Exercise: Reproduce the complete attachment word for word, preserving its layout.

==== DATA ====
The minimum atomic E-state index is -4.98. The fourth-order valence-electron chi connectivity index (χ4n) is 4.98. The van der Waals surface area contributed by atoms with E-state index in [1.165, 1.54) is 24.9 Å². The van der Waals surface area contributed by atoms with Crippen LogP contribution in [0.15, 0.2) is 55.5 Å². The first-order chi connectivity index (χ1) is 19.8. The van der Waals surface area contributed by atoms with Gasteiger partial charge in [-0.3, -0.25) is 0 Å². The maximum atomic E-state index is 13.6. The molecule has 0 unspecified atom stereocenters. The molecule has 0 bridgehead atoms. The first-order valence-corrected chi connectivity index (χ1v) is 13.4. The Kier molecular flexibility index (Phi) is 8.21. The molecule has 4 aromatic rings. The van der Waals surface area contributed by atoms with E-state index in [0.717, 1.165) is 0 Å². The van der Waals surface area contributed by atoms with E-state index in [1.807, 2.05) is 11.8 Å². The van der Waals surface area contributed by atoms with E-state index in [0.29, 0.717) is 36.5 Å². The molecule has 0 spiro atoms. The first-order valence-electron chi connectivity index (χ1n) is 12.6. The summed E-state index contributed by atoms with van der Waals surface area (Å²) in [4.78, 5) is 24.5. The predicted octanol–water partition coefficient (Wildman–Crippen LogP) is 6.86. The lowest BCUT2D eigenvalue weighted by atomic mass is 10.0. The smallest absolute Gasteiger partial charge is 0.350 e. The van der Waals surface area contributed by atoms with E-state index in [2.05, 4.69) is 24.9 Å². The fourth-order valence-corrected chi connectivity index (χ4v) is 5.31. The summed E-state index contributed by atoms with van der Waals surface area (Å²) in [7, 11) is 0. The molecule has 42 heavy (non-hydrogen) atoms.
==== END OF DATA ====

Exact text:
The minimum atomic E-state index is -4.98. The fourth-order valence-electron chi connectivity index (χ4n) is 4.98. The van der Waals surface area contributed by atoms with E-state index in [1.165, 1.54) is 24.9 Å². The van der Waals surface area contributed by atoms with Crippen LogP contribution in [0.15, 0.2) is 55.5 Å². The first-order chi connectivity index (χ1) is 19.8. The van der Waals surface area contributed by atoms with Gasteiger partial charge in [-0.3, -0.25) is 0 Å². The maximum atomic E-state index is 13.6. The molecule has 0 unspecified atom stereocenters. The molecule has 0 bridgehead atoms. The first-order valence-corrected chi connectivity index (χ1v) is 13.4. The Kier molecular flexibility index (Phi) is 8.21. The molecule has 4 aromatic rings. The van der Waals surface area contributed by atoms with E-state index in [0.717, 1.165) is 0 Å². The van der Waals surface area contributed by atoms with E-state index in [1.807, 2.05) is 11.8 Å². The van der Waals surface area contributed by atoms with E-state index in [0.29, 0.717) is 36.5 Å². The molecule has 0 spiro atoms. The first-order valence-electron chi connectivity index (χ1n) is 12.6. The summed E-state index contributed by atoms with van der Waals surface area (Å²) in [4.78, 5) is 24.5. The predicted octanol–water partition coefficient (Wildman–Crippen LogP) is 6.86. The lowest BCUT2D eigenvalue weighted by atomic mass is 10.0. The smallest absolute Gasteiger partial charge is 0.350 e. The van der Waals surface area contributed by atoms with E-state index in [2.05, 4.69) is 24.9 Å². The fourth-order valence-corrected chi connectivity index (χ4v) is 5.31. The summed E-state index contributed by atoms with van der Waals surface area (Å²) in [7, 11) is 0. The molecule has 42 heavy (non-hydrogen) atoms.